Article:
ECOWAS tariff is responsible for high duties on hybrid vehicles

In 2015, the ECOWAS established Common External Tariffs of 20% for all vehicles being imported into the sub-region

Justice Njornan Magah Yadjayime, a supervisor at the Vehicle Valuation Unit of the Customs Technical Service Bureau has explained that the high import duties on hybrid vehicles is due to the ECOWAS Common External Tariff (CET).

Yadjayime noted that member states of ECOWAS adopted the CET in 2015 explaining that it applied to vehicles and goods from non-member states.

Speaking to the media on concerns raised by some importers on the high duty on hybrid vehicles compared to normal ones, he said the duty for hybrid vehicles was currently pegged at 20% of CET.

“ECOWAS established Common External Tariffs of 20% for all vehicles like saloon cars, SUVs and wagons. So you realize that these are the categories the hybrid cars fall within,” he said.

He said for all member countries to avoid the harsh effect of the increment of taxes on the citizenry, in 2015 when the CET was to be implemented, ECOWAS put in a flexibility measure called supplementary tariffs as a measure.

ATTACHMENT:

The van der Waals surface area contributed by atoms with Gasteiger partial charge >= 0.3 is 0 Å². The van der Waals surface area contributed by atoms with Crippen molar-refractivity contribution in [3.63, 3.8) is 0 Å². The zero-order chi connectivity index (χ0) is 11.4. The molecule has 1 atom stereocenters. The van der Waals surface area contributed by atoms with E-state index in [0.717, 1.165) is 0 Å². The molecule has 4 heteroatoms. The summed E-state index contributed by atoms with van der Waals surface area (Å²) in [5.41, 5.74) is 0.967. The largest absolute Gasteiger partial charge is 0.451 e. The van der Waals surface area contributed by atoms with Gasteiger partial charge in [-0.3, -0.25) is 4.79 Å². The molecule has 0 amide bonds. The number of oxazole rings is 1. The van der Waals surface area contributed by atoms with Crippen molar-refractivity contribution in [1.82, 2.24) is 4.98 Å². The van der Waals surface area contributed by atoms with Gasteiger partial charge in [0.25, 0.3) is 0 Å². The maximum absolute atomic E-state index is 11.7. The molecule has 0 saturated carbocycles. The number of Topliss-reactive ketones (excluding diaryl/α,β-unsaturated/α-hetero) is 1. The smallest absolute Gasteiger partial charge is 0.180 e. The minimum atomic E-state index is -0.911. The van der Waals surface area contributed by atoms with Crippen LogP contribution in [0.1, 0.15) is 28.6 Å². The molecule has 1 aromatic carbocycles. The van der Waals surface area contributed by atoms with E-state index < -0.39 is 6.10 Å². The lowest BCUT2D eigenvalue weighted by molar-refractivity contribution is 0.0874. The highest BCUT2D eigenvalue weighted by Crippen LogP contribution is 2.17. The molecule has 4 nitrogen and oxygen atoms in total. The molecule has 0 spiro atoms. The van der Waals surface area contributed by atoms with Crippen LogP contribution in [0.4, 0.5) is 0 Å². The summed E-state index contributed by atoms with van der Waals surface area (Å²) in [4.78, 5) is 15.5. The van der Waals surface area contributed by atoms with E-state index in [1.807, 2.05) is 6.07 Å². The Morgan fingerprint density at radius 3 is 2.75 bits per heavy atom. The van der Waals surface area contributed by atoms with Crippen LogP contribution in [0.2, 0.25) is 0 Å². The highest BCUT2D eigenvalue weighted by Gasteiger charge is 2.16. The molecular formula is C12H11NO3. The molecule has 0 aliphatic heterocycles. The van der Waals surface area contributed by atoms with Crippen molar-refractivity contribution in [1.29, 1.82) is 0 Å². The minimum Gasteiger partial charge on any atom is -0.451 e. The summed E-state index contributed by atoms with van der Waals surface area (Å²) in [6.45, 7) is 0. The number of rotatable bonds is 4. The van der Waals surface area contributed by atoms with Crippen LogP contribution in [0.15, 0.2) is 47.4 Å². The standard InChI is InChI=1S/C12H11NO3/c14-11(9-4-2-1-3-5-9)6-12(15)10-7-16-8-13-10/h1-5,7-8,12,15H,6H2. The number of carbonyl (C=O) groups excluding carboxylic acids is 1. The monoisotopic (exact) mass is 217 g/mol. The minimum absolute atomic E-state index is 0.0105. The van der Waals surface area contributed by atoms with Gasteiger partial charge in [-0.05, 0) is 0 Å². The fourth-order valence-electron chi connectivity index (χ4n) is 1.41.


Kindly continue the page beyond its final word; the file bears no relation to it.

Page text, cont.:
ECOWAS, he said then decided that every member state had the opportunity to adjust gradually the three per cent of its tariffs lines, which Ghana took the opportunity and applied for.

Yadjayime said at that time, government decided to leave out some of the items which were not an issue “because in 2015 we didn’t have an issue with hybrid vehicles coming into the country and people didn’t like them and didn’t know what they were meant for.

“So that is why it stayed at 20% and it is not as if anyone doesn’t see the benefit of hybrid vehicles. Now that there is that opportunity for people to use and know how good it is, there have been discussions on it as to how to go about it. I’m sure with time it will be resolved”.

He encouraged Ghanaians to consider hybrid vehicles because of its positive impact to the environment while entreating clearing agents who disagreed with the value quoted during the valuation of their imported vehicles to reject and appeal against the value immediately.

He said customs officers were assigned to ensure the appeals of the agents were worked on, to facilitate the payment of duties.

Touching on overaged vehicles, he said importing vehicles 10 years from the year of manufacture attracted overage penalties and said “for saloon cars, SUVs, station wagons, if they are beyond 10 to 12 years you pay 5% of the Cost Insurance and Freight (CIF).

“Beyond 12 to 15 years you have to pay 20% of the CIF and beyond 15 to 25 years you pay 50% as penalty. If it is up to 35 years you would have to pay 70% of the CIF as penalty and when it is beyond 35 years you will pay 100 per cent of the CIF”.

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